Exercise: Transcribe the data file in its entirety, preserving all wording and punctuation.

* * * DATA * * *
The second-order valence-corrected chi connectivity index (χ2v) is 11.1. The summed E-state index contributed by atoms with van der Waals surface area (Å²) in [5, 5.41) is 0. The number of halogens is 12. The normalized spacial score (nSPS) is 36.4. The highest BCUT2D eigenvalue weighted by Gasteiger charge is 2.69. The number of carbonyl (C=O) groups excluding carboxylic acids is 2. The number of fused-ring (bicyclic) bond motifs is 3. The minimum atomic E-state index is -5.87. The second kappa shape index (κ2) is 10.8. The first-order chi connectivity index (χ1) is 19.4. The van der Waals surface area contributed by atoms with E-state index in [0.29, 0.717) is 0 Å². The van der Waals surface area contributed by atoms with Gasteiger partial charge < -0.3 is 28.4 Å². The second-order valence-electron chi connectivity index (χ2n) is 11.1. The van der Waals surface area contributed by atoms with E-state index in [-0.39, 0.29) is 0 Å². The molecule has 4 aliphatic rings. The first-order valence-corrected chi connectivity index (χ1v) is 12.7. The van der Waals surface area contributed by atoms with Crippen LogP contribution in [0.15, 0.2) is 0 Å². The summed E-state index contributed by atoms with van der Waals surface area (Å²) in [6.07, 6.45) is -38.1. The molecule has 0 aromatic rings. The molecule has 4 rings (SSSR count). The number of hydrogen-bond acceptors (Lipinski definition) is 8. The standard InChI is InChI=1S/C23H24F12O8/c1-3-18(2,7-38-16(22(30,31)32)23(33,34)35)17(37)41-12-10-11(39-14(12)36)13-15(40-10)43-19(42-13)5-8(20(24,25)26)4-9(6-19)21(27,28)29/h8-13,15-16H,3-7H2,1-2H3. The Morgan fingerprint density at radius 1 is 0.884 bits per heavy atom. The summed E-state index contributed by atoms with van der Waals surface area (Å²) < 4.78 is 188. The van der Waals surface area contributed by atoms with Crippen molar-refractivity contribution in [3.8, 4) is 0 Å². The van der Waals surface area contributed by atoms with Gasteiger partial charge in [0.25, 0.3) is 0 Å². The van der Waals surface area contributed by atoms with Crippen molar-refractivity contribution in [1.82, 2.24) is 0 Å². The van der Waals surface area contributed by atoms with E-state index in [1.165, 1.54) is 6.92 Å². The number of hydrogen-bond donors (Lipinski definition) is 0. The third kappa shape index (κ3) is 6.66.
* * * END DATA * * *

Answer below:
The second-order valence-corrected chi connectivity index (χ2v) is 11.1. The summed E-state index contributed by atoms with van der Waals surface area (Å²) in [5, 5.41) is 0. The number of halogens is 12. The normalized spacial score (nSPS) is 36.4. The highest BCUT2D eigenvalue weighted by Gasteiger charge is 2.69. The number of carbonyl (C=O) groups excluding carboxylic acids is 2. The number of fused-ring (bicyclic) bond motifs is 3. The minimum atomic E-state index is -5.87. The second kappa shape index (κ2) is 10.8. The first-order chi connectivity index (χ1) is 19.4. The van der Waals surface area contributed by atoms with E-state index in [0.29, 0.717) is 0 Å². The van der Waals surface area contributed by atoms with Gasteiger partial charge < -0.3 is 28.4 Å². The second-order valence-electron chi connectivity index (χ2n) is 11.1. The van der Waals surface area contributed by atoms with E-state index in [-0.39, 0.29) is 0 Å². The molecule has 4 aliphatic rings. The first-order valence-corrected chi connectivity index (χ1v) is 12.7. The van der Waals surface area contributed by atoms with Crippen LogP contribution in [0.15, 0.2) is 0 Å². The summed E-state index contributed by atoms with van der Waals surface area (Å²) in [6.07, 6.45) is -38.1. The molecule has 0 aromatic rings. The molecule has 4 rings (SSSR count). The number of hydrogen-bond acceptors (Lipinski definition) is 8. The standard InChI is InChI=1S/C23H24F12O8/c1-3-18(2,7-38-16(22(30,31)32)23(33,34)35)17(37)41-12-10-11(39-14(12)36)13-15(40-10)43-19(42-13)5-8(20(24,25)26)4-9(6-19)21(27,28)29/h8-13,15-16H,3-7H2,1-2H3. The Morgan fingerprint density at radius 1 is 0.884 bits per heavy atom. The summed E-state index contributed by atoms with van der Waals surface area (Å²) < 4.78 is 188. The van der Waals surface area contributed by atoms with Crippen molar-refractivity contribution in [3.8, 4) is 0 Å². The van der Waals surface area contributed by atoms with Gasteiger partial charge in [0.25, 0.3) is 0 Å². The van der Waals surface area contributed by atoms with Crippen molar-refractivity contribution in [1.82, 2.24) is 0 Å². The van der Waals surface area contributed by atoms with E-state index in [1.165, 1.54) is 6.92 Å². The number of hydrogen-bond donors (Lipinski definition) is 0. The third kappa shape index (κ3) is 6.66.